In this section, we present some general formulas for the explicit evaluations of cubic theta-functions and their quotients by parameterizations given in Section 1. In the process, we also establish some transformation formulas of quotients of cubic theta-functions.
Theorem 3.1. For any positive real number , one has
where and are as defined in (1.16) and (1.19), respectively.
Proof. Using the definitions of and from (1.7), one has
Setting and then employing the definitions of and , we finish the proof.
Remark 3.2. Replacing by in Theorem 3.1 and noting that from (2.2), we also have
Thus, if we know the value of one quotient of (3.3), then the other quotient follows readily.
From Theorem 3.1 and (1.6), the following theorem is apparent.
Theorem 3.3. One has
Theorem 3.4. For any positive real number , one has
Proof. From the definitions and in (1.7), we observe that
Setting in (3.6) and then employing the definition of , we arrive at the desired result.
Remark 3.5. Noting that from (2.2) and using Theorem 3.4, we find that
Now, from (3.7), it is obvious that if we know the value of one quotient then the other quotient can easily be evaluated.
In the next theorem, we give a relation between and the parameter as defined in (1.21).
Theorem 3.6. For any positive real number , one has
Proof. From [10, page 111, Lemma 5.5], we note that
Now applying the definition of , with , in (3.9), we complete the proof.
The next theorem connects with the parameter defined in (1.16).
Theorem 3.7. For any positive real number , one has
Proof. From [20, page 196, ], we note that
where . Setting and then applying (3.3) in (3.11), we obtain
which on simplification gives the required result.
Theorem 3.8. One has
Proof. From [7, page 93, (2.8)], one has
Setting in (3.14), we readily complete the proof.
Theorem 3.9. For any positive real number , one has
Proof. Setting and in (1.7), we readily arrive at (i) and (ii), respectively.
Theorem 3.10. For all positive real numbers , one has
where the parameters and are defined in (1.16) and (1.17), respectively.
Proof. We rewrite in (1.7) as
Setting and employing the definition of , we arrive at (i). To prove (ii), we replace by in (3.17) and then use the definition of .
Theorem 3.11. For all positive real number , we have
Theorem 3.12. For all positive real number , one has
Proof. We set in (1.7) and then employ the definition of the parameter to finish the proof.
4. Explicit Values of , , and
In this section, we find explicit values of cubic theta-functions and their quotients by using the results established in the previous section.
Theorem 4.1. One has
Proof. It follows directly from Theorem 3.1 and the corresponding values of listed in Lemma 2.1.
More values can be calculated by employing Theorem 3.1 and the corresponding values of evaluated in [15, 16].
Theorem 4.2. One has
Proof. It follows easily from (3.3) and the corresponding values of listed in Lemma 2.1.
Theorem 4.3. One has
Proof. It follows from Theorem 3.4 and the corresponding values of in listed in Lemma 2.1.
Theorem 4.4. One has
Proof. We set and 3 in Theorem 3.6 and then employ the values of and from Lemma 2.3(vii) and (iii), respectively, to finish the proof.
For the remaining part of this paper, we set .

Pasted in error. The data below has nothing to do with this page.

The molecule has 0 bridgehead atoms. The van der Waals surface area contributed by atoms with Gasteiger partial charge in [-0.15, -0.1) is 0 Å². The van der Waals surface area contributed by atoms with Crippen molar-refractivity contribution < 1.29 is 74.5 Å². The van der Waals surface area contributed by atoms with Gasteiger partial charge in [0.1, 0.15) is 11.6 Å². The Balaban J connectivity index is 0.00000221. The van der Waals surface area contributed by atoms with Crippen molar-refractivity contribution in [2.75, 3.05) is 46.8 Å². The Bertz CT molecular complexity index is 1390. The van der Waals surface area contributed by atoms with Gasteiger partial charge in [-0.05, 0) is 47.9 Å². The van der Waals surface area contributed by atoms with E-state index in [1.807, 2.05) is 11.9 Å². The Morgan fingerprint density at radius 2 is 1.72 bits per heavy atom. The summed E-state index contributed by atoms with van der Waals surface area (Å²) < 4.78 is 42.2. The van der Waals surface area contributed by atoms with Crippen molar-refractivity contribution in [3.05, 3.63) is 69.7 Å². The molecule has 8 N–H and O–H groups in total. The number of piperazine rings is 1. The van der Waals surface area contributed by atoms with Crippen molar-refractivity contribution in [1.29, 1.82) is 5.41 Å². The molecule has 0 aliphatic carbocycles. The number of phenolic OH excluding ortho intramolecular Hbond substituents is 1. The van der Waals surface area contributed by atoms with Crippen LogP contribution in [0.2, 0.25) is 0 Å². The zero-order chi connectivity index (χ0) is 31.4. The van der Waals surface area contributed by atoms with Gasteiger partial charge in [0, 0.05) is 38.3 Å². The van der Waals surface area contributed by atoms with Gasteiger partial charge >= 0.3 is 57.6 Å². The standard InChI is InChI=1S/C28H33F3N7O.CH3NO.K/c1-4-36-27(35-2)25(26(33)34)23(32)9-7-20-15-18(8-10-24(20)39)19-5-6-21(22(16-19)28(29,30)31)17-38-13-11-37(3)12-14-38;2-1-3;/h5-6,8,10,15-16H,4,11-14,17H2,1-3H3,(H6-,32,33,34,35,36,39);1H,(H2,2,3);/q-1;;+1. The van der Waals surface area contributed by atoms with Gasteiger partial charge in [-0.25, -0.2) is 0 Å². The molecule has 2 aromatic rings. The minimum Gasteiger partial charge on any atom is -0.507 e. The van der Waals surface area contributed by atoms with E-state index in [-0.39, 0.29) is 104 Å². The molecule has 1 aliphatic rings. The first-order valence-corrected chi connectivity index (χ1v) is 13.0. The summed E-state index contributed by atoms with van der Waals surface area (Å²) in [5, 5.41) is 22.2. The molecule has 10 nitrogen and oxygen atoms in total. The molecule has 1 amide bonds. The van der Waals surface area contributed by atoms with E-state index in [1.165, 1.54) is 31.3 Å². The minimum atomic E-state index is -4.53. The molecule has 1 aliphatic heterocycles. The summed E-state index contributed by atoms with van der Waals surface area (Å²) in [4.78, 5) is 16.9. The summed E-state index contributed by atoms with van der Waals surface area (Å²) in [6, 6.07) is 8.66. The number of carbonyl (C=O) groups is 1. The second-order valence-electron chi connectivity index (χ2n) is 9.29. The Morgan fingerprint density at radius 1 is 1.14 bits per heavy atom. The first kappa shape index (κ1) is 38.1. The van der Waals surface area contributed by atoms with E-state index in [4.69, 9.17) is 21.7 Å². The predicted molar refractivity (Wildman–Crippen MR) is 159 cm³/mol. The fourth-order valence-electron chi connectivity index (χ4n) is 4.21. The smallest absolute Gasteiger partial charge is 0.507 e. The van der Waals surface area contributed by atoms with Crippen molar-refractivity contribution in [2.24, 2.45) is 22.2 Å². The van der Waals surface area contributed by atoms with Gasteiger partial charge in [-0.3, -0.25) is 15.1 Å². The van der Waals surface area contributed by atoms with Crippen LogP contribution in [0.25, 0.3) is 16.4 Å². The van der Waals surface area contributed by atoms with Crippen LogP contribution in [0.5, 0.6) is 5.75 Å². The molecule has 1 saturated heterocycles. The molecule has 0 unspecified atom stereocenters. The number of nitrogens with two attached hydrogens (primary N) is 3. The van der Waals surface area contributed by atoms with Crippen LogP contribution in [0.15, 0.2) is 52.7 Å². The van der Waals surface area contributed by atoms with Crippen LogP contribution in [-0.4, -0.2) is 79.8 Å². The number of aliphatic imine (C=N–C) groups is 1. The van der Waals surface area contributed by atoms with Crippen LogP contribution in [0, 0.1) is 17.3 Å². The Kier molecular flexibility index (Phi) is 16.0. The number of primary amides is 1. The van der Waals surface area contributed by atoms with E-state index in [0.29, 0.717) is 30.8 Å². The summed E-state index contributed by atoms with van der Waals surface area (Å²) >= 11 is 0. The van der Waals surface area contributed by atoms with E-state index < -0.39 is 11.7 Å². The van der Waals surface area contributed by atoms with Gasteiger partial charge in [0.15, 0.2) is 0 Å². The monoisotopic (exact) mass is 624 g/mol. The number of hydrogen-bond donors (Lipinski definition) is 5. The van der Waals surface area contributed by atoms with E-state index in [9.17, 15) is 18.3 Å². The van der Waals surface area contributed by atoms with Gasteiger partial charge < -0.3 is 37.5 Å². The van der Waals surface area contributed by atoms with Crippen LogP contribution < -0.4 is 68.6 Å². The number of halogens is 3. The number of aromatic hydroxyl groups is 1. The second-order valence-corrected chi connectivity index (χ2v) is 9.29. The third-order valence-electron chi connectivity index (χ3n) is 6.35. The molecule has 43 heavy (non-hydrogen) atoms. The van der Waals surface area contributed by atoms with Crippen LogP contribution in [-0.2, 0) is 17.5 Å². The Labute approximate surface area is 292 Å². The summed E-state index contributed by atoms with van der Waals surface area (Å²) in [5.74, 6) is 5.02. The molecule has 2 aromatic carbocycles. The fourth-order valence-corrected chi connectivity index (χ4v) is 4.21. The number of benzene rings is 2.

Lemma 4.5. One has
For a proof of the lemma, we refer to [7, page 326, Entry 6] and [11, page 125–129].
Theorem 4.6. One has
Proof. To prove (i)–(v), we set , 2, 4, 1/3, and 2/3, respectively, in Theorem 3.9(i) and use the corresponding values of from Lemma 4.5. To prove (vi) and (vii), we set 1 and 2, respectively, in Theorem 3.9(ii) and then use the corresponding values from Lemma 4.5.
Theorem 4.7. One has
Proof. To prove (i)–(v), we set , and 1/3, respectively, in (1.9) and then apply the corresponding values of from Theorem 4.6. To prove (vi), we set in Theorem 3.11 and use the corresponding values of from Lemma 4.5. At last, (vii) follows from Theorems 4.7(v) and 4.4(ii).
Remark 4.8. Setting in (1.10) and then employing the value of from Theorem 4.7(vi), we can also evaluate .
Theorem 4.9. One has
Proof. To prove (i), we set in Theorem 3.7 and use from Lemma 4.5 and the values of from Lemma 2.1. To prove (ii), we set in (1.8) and then employ Theorem 4.9(i). To prove (iii), we set in Theorem 3.8 and then employ the values of and from Theorems 4.9(i) and 4.6(ii), respectively. To prove (iv), we set in (1.8) and use the value of .
5. Theorems on Explicit Evaluations of , , and
In this section, we use the parameters , , and defined in (1.16), (1.20), and (1.23), respectively, to establish some formulas for the explicit evaluations of quartic theta-functions and their quotients.
Theorem 5.1. For any positive real number , one has
Proof. Employing the definition of and given in (1.14), we find that
Setting in (5.2) and then using the definition of , we arrive at the first equality. Second equality readily follows from (1.24) and (5.2).
Remark 5.2. From Theorem 5.1 and (2.2), we have the following transformation formula:
Thus, if we know the value of one of the quotient of (5.3), then the other one follows immediately.
Theorem 5.3. One has
Proof. Theorem follows easily from (1.14) and the definition of with .
Remark 5.4. Using the fact that in Theorem 5.3, we have the following transformation formula
Hence, if we know one quotient of (5.5) then the other quotient follows immediately.